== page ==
20 Jun 2023 13:11

Russian Central Bank working on framework for pools of holders of frozen foreign shares for redemption with money from 'C' accounts

MOSCOW. June 20 (Interfax) - The Central Bank of Russia (CBR) is working on a framework that is designed to allow Russian investors to exit foreign securities frozen since last year owing to sanctions, and to do so at a premium rather than at a discount, Central Bank First Deputy Governor Vladimir Chistyukhin said on Tuesday at a meeting of the committee on the budget and financial markets of the Federation Council.

Chistyukhin was asked during the meeting what investors should do with their portfolios of frozen foreign stocks and bonds, and does the regulator have any vision for exiting the situation, "or should one be patient."

The first option is to exchange blocked assets, Chistyukhin recalled.

"The question currently arises regarding how to try to overcome the sanctions restrictions that are primarily imposed on Russian infrastructure and are distributed through the infrastructure to Russian holders of securities, primarily to Russian retail investors. There is the first option. If we take, in principle, an investor as such, when there are direct reciprocal obligations. Not a frequent option, but it occurs, and in this sense, the Russian individual has an obligation to a foreign individual, a foreign person to a Russian person, and they can actually exchange these obligations, including by replacing them with securities," Chistyukhin explained.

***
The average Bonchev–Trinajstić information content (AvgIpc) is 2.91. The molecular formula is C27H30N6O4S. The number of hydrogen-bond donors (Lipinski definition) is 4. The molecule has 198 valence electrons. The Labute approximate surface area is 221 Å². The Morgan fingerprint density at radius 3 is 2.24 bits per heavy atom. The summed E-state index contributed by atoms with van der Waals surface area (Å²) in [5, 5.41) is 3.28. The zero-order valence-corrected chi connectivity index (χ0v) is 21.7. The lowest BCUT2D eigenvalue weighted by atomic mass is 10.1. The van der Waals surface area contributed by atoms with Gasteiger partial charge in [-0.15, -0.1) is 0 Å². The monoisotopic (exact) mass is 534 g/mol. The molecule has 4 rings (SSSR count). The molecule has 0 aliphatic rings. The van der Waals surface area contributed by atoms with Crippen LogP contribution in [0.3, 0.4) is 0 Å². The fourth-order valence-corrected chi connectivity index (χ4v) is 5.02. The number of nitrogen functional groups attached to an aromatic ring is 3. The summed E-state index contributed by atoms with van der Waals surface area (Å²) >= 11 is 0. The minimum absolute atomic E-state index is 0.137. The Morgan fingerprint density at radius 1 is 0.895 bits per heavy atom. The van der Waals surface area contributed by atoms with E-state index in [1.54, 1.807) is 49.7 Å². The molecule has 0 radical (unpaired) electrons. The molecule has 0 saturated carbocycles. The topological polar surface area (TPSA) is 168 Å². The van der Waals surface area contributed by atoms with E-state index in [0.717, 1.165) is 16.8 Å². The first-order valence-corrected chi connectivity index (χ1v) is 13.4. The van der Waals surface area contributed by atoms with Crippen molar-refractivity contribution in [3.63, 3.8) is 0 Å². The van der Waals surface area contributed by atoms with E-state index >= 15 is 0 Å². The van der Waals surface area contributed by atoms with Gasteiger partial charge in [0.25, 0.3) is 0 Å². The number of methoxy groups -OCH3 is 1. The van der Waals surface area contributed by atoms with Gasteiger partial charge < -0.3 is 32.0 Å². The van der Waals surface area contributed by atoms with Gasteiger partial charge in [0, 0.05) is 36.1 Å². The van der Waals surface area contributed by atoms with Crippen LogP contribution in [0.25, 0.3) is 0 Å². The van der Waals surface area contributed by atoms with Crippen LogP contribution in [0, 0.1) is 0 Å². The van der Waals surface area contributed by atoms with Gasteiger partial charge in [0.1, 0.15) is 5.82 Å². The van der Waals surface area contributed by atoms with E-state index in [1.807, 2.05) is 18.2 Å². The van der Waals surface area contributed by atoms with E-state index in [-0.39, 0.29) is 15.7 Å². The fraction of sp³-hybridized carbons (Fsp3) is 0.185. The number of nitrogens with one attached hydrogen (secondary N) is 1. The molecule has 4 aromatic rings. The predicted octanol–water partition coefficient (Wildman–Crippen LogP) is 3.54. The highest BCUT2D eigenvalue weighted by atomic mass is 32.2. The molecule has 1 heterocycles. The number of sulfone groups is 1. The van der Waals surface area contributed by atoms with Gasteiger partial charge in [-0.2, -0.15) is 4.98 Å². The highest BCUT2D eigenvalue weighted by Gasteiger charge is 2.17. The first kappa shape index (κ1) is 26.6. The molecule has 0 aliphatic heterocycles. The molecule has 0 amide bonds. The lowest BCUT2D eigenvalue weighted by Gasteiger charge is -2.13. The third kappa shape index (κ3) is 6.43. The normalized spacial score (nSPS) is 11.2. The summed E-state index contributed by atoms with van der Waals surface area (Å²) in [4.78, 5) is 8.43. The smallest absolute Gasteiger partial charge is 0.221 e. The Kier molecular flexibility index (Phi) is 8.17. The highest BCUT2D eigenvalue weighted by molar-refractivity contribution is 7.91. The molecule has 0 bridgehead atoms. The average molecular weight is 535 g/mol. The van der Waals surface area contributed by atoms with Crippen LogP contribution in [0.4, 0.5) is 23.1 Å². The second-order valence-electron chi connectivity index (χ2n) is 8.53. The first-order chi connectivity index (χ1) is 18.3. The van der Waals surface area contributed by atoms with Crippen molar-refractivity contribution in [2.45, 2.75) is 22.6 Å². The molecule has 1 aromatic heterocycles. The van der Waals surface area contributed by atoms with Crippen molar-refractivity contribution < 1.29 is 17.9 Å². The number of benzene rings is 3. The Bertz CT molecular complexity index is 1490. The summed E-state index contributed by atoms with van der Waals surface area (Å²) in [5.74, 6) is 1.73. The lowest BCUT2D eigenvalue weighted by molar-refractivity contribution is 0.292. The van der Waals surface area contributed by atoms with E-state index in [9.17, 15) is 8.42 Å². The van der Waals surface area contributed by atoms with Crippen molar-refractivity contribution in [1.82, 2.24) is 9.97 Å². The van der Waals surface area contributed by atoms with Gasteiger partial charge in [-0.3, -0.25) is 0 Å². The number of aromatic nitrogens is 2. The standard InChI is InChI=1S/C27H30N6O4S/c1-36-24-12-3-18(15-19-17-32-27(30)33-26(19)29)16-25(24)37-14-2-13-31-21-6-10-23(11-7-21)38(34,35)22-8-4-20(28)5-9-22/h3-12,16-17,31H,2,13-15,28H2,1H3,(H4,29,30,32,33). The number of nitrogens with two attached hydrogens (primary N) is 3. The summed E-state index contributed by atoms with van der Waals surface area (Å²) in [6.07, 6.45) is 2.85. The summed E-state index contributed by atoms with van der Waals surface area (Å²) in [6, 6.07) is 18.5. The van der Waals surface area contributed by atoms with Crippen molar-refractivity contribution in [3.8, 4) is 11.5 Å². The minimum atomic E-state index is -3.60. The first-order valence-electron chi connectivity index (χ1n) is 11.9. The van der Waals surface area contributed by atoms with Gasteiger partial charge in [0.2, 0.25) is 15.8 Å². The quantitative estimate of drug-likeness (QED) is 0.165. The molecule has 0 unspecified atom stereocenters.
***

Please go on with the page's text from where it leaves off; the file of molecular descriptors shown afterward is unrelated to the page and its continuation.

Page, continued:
"In order to do this, we must pass a licensing intergovernmental commission, and some sort of permission must be obtained abroad from their sanctions authorities, though these transactions are implemented. The question is whether they are large. No, they are not. In terms of volume, they could be quite good, though these are isolated cases," Chistyukhin said.

The second option that the Central Bank is discussing and working out is establishing pools of holders of foreign securities, who "could exercise their will to sell their securities," Chistyukhin said.

"At the same time, we believe that they should be sold at a premium rather than at a discount. Sell for what? At the expense of funds on 'C' type accounts that foreign legal entities and individuals have. Why at a premium? Because many foreign persons have already reserved funds that are in 'C' type accounts for a long time, meaning that they actually cost zero for them. In this sense, receiving at least something is already a big plus," Chistyukhin said.

"Implementing this type of framework, a liquidity pool, is a very large legal process, and it needs to be properly formalized, as well as a technological or organizational process," Chistyukhin said. The CBR is currently working on this framework, "but it is very difficult to implement," Chistyukhin said.

The CBR disclosed the amount of funds accumulated on special "C" accounts for the only time at the beginning of November 2022, when the amount exceeded 280 billion rubles. According to Interfax sources, the figure was close to 600 billion rubles at the end of 2022. The CBR has not commented on what the amount currently is.